Tales of working the knight shift
- Published: October 2, 2008
Hail Yellow Springs innkeepers! A trio of hearty men are greatly in need of commodious lodging. Be not afraid, these are good gentles all and shall not fill thine abode with odors great or small. In sooth, they are men of some station, and are journeying to this shire to make merry at the Ohio Renaissance Faire. Your gold, ale, and daughters are all safe. What say ye? Post ye a bill in the town square.
The Yellow Springs News classified ad that recently appeared wasn’t worded exactly this way, but it might well have been, had the writer chosen to stay in character and in the 16th century.
David Woolley, Douglas Mumaw, and Rob Williams are guests of our humble shire for seven weeks while they perform at the Ohio Renaissance Festival, which began Labor Day weekend and extends through Oct. 19. The festival is located in Harveysburg, Ohio, and runs Saturdays and Sundays, 10:30 a.m. to 6 p.m., rain or shine. For more information call (513) 897-7000 or go to http://www.renfestival.com.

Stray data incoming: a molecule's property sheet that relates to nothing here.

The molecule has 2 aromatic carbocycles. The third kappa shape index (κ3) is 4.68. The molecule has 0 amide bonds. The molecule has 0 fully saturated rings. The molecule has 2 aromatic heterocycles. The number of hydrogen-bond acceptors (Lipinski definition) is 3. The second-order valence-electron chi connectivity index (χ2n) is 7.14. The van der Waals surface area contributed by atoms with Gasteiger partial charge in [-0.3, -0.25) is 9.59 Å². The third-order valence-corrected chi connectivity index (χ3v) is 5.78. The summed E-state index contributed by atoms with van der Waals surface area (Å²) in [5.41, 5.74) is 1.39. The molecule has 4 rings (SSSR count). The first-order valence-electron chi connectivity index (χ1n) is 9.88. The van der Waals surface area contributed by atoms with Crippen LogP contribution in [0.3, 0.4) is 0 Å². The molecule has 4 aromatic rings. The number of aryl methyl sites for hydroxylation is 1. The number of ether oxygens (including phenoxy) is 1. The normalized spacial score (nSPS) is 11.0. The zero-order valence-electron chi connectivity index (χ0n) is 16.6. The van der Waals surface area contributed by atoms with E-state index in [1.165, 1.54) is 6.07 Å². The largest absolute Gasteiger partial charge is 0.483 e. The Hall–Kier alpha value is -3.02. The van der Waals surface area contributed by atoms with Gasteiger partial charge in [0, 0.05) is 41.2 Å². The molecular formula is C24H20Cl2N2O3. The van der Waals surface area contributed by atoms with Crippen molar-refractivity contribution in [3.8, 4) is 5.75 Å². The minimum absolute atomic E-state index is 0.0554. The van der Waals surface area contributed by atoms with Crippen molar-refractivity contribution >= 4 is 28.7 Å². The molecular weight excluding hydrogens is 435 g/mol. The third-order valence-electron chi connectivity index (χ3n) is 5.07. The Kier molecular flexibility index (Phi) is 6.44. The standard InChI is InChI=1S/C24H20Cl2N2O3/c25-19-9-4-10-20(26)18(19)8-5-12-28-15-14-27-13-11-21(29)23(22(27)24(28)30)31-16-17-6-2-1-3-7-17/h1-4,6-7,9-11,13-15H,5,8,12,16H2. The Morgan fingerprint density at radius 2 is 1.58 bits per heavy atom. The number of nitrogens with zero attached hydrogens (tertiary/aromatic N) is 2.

Woolley and Mumaw met in Chicago in 1988 when both were working as actors and developing their expertise in the specialized area of stage combat — “the illusion of violence.”
“We’ve been touring together now for 19 years,” said Woolley, who teaches swordplay and unarmed combat for theater and film at Columbia College in Chicago. This will be the duo’s 14th season at the Ohio festival, performing their mainstage act, “The Swordsmen,” featuring Guido Crescendo (Woolley) and Dirk Perfect (Mumaw).
When answering questions from curious peasants and wench-wannabes intrigued by the life of a faire circuit actor, both Woolley and Mumaw stressed the importance of their college education as a necessary foundation.